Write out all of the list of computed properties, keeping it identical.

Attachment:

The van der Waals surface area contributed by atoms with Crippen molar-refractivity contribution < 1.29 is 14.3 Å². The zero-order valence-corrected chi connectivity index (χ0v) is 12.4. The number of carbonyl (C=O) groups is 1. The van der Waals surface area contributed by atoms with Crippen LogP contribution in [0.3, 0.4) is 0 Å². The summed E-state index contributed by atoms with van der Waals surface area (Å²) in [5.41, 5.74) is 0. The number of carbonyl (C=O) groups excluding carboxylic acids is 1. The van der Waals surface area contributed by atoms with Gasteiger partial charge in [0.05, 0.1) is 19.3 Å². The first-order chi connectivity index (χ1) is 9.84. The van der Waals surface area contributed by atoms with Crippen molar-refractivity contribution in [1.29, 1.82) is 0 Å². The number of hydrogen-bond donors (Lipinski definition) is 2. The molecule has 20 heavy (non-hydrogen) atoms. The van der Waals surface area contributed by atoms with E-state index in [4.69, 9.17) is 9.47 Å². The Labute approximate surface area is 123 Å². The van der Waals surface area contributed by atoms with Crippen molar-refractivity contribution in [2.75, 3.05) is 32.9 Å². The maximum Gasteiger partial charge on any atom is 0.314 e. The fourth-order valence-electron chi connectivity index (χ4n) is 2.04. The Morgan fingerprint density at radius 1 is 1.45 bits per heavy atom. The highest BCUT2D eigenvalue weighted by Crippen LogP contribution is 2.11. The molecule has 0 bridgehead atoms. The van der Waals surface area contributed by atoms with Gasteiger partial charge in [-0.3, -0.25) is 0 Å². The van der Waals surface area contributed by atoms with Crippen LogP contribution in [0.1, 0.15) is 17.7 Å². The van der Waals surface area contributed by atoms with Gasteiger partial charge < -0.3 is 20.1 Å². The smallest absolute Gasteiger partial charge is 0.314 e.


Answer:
The van der Waals surface area contributed by atoms with Crippen molar-refractivity contribution < 1.29 is 14.3 Å². The zero-order valence-corrected chi connectivity index (χ0v) is 12.4. The number of carbonyl (C=O) groups is 1. The van der Waals surface area contributed by atoms with Crippen LogP contribution in [0.3, 0.4) is 0 Å². The summed E-state index contributed by atoms with van der Waals surface area (Å²) in [5.41, 5.74) is 0. The number of carbonyl (C=O) groups excluding carboxylic acids is 1. The van der Waals surface area contributed by atoms with Gasteiger partial charge in [0.05, 0.1) is 19.3 Å². The first-order chi connectivity index (χ1) is 9.84. The van der Waals surface area contributed by atoms with Crippen molar-refractivity contribution in [1.29, 1.82) is 0 Å². The number of hydrogen-bond donors (Lipinski definition) is 2. The molecule has 20 heavy (non-hydrogen) atoms. The van der Waals surface area contributed by atoms with E-state index in [4.69, 9.17) is 9.47 Å². The Labute approximate surface area is 123 Å². The van der Waals surface area contributed by atoms with Crippen molar-refractivity contribution in [2.75, 3.05) is 32.9 Å². The maximum Gasteiger partial charge on any atom is 0.314 e. The fourth-order valence-electron chi connectivity index (χ4n) is 2.04. The Morgan fingerprint density at radius 1 is 1.45 bits per heavy atom. The highest BCUT2D eigenvalue weighted by Crippen LogP contribution is 2.11. The molecule has 0 bridgehead atoms. The van der Waals surface area contributed by atoms with Gasteiger partial charge in [-0.3, -0.25) is 0 Å². The van der Waals surface area contributed by atoms with Crippen LogP contribution in [0.1, 0.15) is 17.7 Å². The van der Waals surface area contributed by atoms with Gasteiger partial charge < -0.3 is 20.1 Å². The smallest absolute Gasteiger partial charge is 0.314 e.